NBA: Lakers lucky’ Suns can’t play defense
By Randy Youngman
The Orange County Register
LOS ANGELES — Alvin Gentry is a nice guy, but the Phoenix Suns need a new coach.
Is Rex Ryan available? How about Monte Kiffin?
Or Scott Niedermayer?
The Suns are the NBA's highest-scoring team, but somebody needs to teach them how to play defense.
Either that or a bunch of Lakers had "lucky" games Wednesday night in Game 2 of the Western Conference finals.
Right, Amar'e Stoudamire?
Lucky Stiffs 124, Phoenix Suns 112.
Actually, the more I think about it, the more I believe the Lakers are lucky.
Lucky that most of the Suns — especially Stoudamire — play matador defense.
Here comes Kobe Bryant (21 points, 13 assists) driving through the lane.
There's Ron Artest (18 points) open in the corner. Let him shoot; he can't shoot 3's.
There's Lamar Odom leaping off the bench to crash the boards — excuse me, Stoudamire calls it "sneaking in" to grab rebounds — en route to another double-double (17 points, 11 rebounds).
There's Pau Gasol (game-high 29 points) shooting with his right hand, then his left hand, to make the Suns post defenders to feel doubly humiliated.
The Lakers also are lucky the Suns don't box out well. Ask Lakers center Andrew Bynum, the guy with torn cartilage in his knee, who went 5 for 5 from close range and finished with 13 points in 18 minutes.
After shooting 58 percent in Game 1, the Lakers also shot 58 percent in Game 2 and withstood a furious third-quarter rally by Phoenix to pull away in the fourth, grabbing a 2-0 lead in the best-of-7 series as it shifts to Phoenix for Games 3 and 4.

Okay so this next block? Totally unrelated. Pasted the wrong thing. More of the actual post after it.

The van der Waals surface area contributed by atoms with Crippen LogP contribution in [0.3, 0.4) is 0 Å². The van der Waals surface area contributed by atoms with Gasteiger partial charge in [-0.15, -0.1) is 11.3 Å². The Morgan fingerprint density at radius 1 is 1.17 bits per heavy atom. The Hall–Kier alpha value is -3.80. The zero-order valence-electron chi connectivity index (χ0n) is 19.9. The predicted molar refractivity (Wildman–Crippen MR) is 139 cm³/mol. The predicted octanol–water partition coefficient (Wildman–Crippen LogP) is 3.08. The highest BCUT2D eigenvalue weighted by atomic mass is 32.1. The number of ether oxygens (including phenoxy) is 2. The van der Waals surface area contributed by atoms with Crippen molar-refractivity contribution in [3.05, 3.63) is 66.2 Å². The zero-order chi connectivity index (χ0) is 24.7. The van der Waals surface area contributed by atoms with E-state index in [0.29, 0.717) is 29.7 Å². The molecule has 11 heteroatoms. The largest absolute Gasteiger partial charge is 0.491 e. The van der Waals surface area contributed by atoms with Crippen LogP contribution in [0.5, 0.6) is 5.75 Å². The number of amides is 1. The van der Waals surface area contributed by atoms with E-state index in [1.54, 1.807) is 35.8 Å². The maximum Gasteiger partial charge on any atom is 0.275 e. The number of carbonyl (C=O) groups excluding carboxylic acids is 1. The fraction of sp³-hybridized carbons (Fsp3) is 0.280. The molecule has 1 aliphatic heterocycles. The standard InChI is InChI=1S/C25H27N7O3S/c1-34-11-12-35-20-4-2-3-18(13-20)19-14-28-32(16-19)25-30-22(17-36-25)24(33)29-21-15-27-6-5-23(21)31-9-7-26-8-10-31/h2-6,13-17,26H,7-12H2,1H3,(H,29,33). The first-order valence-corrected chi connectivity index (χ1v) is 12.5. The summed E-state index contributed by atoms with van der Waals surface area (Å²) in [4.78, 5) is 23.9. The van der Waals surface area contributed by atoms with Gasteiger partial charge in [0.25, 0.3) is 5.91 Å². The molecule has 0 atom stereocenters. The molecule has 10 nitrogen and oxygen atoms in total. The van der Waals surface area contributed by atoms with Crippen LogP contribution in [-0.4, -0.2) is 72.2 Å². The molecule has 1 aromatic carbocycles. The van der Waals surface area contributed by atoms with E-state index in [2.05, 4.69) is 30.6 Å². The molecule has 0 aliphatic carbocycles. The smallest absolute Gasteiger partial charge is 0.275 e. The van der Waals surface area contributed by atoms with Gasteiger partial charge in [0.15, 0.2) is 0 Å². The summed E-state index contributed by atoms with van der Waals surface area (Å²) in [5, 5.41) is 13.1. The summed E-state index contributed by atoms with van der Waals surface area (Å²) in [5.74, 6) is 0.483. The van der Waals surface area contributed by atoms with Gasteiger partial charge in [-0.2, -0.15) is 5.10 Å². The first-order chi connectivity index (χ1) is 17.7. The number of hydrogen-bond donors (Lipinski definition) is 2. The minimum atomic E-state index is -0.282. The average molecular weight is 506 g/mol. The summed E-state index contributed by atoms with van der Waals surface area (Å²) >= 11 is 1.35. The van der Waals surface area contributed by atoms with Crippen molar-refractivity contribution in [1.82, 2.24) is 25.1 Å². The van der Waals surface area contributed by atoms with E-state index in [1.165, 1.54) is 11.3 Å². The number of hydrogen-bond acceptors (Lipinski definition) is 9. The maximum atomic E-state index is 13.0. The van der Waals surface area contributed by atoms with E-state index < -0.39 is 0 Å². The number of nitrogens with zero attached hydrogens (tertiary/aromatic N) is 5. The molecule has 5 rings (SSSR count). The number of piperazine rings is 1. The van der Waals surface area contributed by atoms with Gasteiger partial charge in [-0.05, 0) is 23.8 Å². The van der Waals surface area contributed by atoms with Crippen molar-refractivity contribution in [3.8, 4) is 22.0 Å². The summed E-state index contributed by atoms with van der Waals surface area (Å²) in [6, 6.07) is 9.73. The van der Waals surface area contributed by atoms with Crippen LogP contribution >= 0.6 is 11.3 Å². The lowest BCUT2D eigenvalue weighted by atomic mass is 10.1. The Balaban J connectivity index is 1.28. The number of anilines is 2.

"We played well offensively," Gentry said afterward, "but we can't slow 'em down."
"We're scoring enough points," said Suns point guard Steve Nash (11 points, 15 assists), "but ..."
But the Lakers are a bunch of lucky stiffs.
Bird's-eye view: Who said the Lakers had a height advantage over the Suns?
From the hockey press box high above the court, where I watched the first half Wednesday night, all of the players looked the same.
Like gold ants and orange ants.
And now I know what it's like to be a Lakers fan watching from the seats near the rafters of Staples Center. Good thing I had my binoculars.
I can also say the concession prices are as high as the arena ceiling. Cost of a spicy Italian sausage, bag of caramel corn and a bottled water: $17.
The experience, however, was priceless. (I'm on expense account.)
All kidding aside, it was fun watching a game from a different perspective, but I'm still waiting for the sheet with the power play stats.
Home court: The Lakers are on such a roll — that's eight in a row since the back-to-back losses in Oklahoma City that panicked Laker Nation — the Jackson Five is on the way to regaining home-court advantage in the NBA Finals.
OK, the Boston Celtics actually are doing them the favor, first eliminating Cleveland and then winning the first two games at Orlando. (The Cavaliers and Magic were the only two teams that finished with a better regular-season record than the Lakers and thus were the only two teams that could have the extra home game in The Finals.)
You always want the home court in the playoffs, but does anybody else think the Lakers would have a better chance against the Magic than the defensive-minded Celtics?
Prolific precedent: This high-scoring series has a chance to be the first since the 1991 Western Conference semifinals that the Lakers and their playoff opponent scored at least 100 points in every game.
This is the first time since that series that the Lakers have scored at least 120 points in back-to-back playoff games.
Mulligan, anyone? In case you were wondering, there were three writers from ESPN.com who predicted the Suns would win this series.
Marc Stein, a former Register colleague, and John Hollinger picked the Suns in six games; Chris Sheridan picked the Suns in 7.
Call the locksmith: The Lakers are 40-1 in Los Angeles when winning the first two games of any playoff series.
Envelope, please: The Lakers' Sixth Man Award in the first two games of this series goes to Phoenix's Channing Frye, who is a combined 1 for 13 from the field.
Parting shot: Gentry, as he left the postgame interview room Wednesday night: "I'm open for suggestions. Even (from) the media."
Call Scott Niedermayer.